In Tercon Contractors Ltd. v. British Columbia (Transportation and Highways),3 the matter involved a project to build 25 kilometres of highway from Greenville to Kincolith in British Columbia’s Nass Valley. The British Columbia transport ministry (the “Ministry”) issued a call for tenders in order to get the work done. Tercon Contractors Ltd was one of the bidders and, although it had the capacity to do the job, the Ministry decided not to award the contract to Tercon, preferring instead to award the work to a firm named Brentwood Enterprises Ltd. But Brentwood, on its own, did not have the capacity to complete the work. Brentwood could only accomplish the work by joining forces with another firm called Emil Anderson Construction Co. (“EAC”). The trouble was that although Brentwood and Tercon complied with Ministry criteria and were therefore qualified bidders, EAC did not.
Tercon objected to the fact that the Ministry awarded the contract to Brentwood, a bidder who could only perform the work with the assistance of a firm that was not qualified to bid in the first place. The Ministry’s tender documents, however, included an exoneration clause which held that bidders would have no claim for any compensation of any kind whatsoever as a result of participating in the bidding.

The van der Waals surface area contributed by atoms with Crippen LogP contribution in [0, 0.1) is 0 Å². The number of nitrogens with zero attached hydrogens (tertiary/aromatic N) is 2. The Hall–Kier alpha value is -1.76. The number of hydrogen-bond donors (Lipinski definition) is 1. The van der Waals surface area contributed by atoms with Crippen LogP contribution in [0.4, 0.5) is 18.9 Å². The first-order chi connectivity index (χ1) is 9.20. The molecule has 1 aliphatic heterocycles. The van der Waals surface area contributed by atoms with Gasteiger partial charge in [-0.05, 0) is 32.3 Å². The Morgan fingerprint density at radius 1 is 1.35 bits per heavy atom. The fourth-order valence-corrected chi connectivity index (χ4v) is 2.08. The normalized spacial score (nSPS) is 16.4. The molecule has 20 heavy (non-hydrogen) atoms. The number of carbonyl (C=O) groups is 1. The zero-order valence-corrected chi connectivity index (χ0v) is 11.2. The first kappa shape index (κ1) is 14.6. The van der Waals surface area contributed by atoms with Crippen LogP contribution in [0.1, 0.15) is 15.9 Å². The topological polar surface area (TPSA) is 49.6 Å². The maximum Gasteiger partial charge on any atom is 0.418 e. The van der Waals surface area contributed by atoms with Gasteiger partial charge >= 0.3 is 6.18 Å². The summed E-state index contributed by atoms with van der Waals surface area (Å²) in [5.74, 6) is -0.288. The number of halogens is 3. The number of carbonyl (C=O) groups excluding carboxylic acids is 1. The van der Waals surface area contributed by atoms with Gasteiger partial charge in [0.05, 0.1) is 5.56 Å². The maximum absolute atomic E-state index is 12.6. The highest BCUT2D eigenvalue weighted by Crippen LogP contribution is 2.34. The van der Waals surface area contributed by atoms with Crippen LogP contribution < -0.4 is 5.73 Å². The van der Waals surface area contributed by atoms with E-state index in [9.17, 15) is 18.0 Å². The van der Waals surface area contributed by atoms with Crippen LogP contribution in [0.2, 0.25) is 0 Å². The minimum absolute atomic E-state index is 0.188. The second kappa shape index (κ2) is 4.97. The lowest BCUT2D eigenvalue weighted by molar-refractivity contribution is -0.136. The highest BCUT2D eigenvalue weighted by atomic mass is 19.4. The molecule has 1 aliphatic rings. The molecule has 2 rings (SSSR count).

The trial judge agreed with Tercon. She held, for one, that the Ministry awarded the contract to a non-compliant bidder and that the exoneration clause did not apply because, on the one hand, the clause was vague as to what “participating” in the bidding meant and, on the other, that it was “inconceivable” that the parties could have intended to exclude a fundamental breach such as the obligation to act fairly towards the bidders. The judge also mentioned that even if the clause clearly excluded liability for a fundamental breach, an unconscionable result would ensue if the Court decided to enforce such a clause.